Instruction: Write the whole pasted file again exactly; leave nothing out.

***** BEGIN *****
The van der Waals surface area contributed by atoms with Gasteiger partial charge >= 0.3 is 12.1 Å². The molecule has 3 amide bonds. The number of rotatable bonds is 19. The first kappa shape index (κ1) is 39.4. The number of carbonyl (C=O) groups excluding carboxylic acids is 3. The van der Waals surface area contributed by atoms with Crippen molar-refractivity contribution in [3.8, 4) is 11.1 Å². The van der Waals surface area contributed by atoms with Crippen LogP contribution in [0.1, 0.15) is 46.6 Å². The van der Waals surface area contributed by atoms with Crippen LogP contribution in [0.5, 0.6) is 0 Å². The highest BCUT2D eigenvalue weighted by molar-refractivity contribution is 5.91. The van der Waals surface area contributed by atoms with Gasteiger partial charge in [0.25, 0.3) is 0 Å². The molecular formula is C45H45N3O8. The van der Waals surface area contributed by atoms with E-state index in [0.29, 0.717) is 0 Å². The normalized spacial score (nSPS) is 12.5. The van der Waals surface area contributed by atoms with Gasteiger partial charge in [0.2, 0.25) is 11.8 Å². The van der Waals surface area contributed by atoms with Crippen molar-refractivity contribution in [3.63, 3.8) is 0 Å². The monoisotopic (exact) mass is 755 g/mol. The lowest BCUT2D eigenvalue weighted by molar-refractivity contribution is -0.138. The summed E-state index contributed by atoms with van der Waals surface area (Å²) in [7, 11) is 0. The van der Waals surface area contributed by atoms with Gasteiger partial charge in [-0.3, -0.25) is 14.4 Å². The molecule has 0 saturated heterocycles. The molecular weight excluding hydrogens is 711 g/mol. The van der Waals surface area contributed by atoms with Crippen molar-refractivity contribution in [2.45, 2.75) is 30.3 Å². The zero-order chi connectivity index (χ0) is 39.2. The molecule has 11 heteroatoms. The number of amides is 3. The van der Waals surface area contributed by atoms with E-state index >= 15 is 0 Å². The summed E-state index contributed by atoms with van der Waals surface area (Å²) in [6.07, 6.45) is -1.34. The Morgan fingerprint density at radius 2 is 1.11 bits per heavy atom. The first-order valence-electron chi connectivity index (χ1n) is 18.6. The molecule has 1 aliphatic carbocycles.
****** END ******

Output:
The van der Waals surface area contributed by atoms with Gasteiger partial charge >= 0.3 is 12.1 Å². The molecule has 3 amide bonds. The number of rotatable bonds is 19. The first kappa shape index (κ1) is 39.4. The number of carbonyl (C=O) groups excluding carboxylic acids is 3. The van der Waals surface area contributed by atoms with Crippen molar-refractivity contribution in [3.8, 4) is 11.1 Å². The van der Waals surface area contributed by atoms with Crippen LogP contribution in [0.1, 0.15) is 46.6 Å². The van der Waals surface area contributed by atoms with Crippen LogP contribution in [0.5, 0.6) is 0 Å². The highest BCUT2D eigenvalue weighted by molar-refractivity contribution is 5.91. The van der Waals surface area contributed by atoms with Gasteiger partial charge in [0.25, 0.3) is 0 Å². The molecular formula is C45H45N3O8. The van der Waals surface area contributed by atoms with E-state index in [0.29, 0.717) is 0 Å². The normalized spacial score (nSPS) is 12.5. The van der Waals surface area contributed by atoms with Gasteiger partial charge in [0.2, 0.25) is 11.8 Å². The van der Waals surface area contributed by atoms with Crippen molar-refractivity contribution in [3.63, 3.8) is 0 Å². The monoisotopic (exact) mass is 755 g/mol. The lowest BCUT2D eigenvalue weighted by molar-refractivity contribution is -0.138. The summed E-state index contributed by atoms with van der Waals surface area (Å²) in [7, 11) is 0. The van der Waals surface area contributed by atoms with Gasteiger partial charge in [-0.3, -0.25) is 14.4 Å². The molecule has 0 saturated heterocycles. The molecular weight excluding hydrogens is 711 g/mol. The van der Waals surface area contributed by atoms with Crippen molar-refractivity contribution in [2.45, 2.75) is 30.3 Å². The zero-order chi connectivity index (χ0) is 39.2. The molecule has 11 heteroatoms. The number of amides is 3. The van der Waals surface area contributed by atoms with E-state index >= 15 is 0 Å². The summed E-state index contributed by atoms with van der Waals surface area (Å²) in [6.07, 6.45) is -1.34. The Morgan fingerprint density at radius 2 is 1.11 bits per heavy atom. The first-order valence-electron chi connectivity index (χ1n) is 18.6. The molecule has 1 aliphatic carbocycles.